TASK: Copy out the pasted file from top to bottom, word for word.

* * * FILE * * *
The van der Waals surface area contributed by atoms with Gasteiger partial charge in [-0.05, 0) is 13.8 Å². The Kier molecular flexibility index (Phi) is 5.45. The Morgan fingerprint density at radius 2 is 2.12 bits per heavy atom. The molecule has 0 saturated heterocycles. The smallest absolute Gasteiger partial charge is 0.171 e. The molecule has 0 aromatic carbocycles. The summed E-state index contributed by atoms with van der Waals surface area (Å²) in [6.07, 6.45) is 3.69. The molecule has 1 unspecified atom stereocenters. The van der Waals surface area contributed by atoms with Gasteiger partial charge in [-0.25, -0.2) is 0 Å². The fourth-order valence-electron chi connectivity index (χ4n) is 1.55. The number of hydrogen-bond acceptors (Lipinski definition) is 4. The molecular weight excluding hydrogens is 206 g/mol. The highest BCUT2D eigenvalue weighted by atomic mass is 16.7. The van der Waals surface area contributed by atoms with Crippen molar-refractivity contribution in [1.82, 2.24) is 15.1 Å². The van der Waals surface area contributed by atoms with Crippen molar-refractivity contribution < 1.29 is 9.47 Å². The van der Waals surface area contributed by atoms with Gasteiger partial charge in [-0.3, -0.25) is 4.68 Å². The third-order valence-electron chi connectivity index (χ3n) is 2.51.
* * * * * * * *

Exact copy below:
The van der Waals surface area contributed by atoms with Gasteiger partial charge in [-0.05, 0) is 13.8 Å². The Kier molecular flexibility index (Phi) is 5.45. The Morgan fingerprint density at radius 2 is 2.12 bits per heavy atom. The molecule has 0 saturated heterocycles. The smallest absolute Gasteiger partial charge is 0.171 e. The molecule has 0 aromatic carbocycles. The summed E-state index contributed by atoms with van der Waals surface area (Å²) in [6.07, 6.45) is 3.69. The molecule has 1 unspecified atom stereocenters. The van der Waals surface area contributed by atoms with Gasteiger partial charge in [-0.25, -0.2) is 0 Å². The fourth-order valence-electron chi connectivity index (χ4n) is 1.55. The number of hydrogen-bond acceptors (Lipinski definition) is 4. The molecular weight excluding hydrogens is 206 g/mol. The highest BCUT2D eigenvalue weighted by atomic mass is 16.7. The van der Waals surface area contributed by atoms with Crippen molar-refractivity contribution in [1.82, 2.24) is 15.1 Å². The van der Waals surface area contributed by atoms with Crippen molar-refractivity contribution < 1.29 is 9.47 Å². The van der Waals surface area contributed by atoms with Gasteiger partial charge in [-0.3, -0.25) is 4.68 Å². The third-order valence-electron chi connectivity index (χ3n) is 2.51.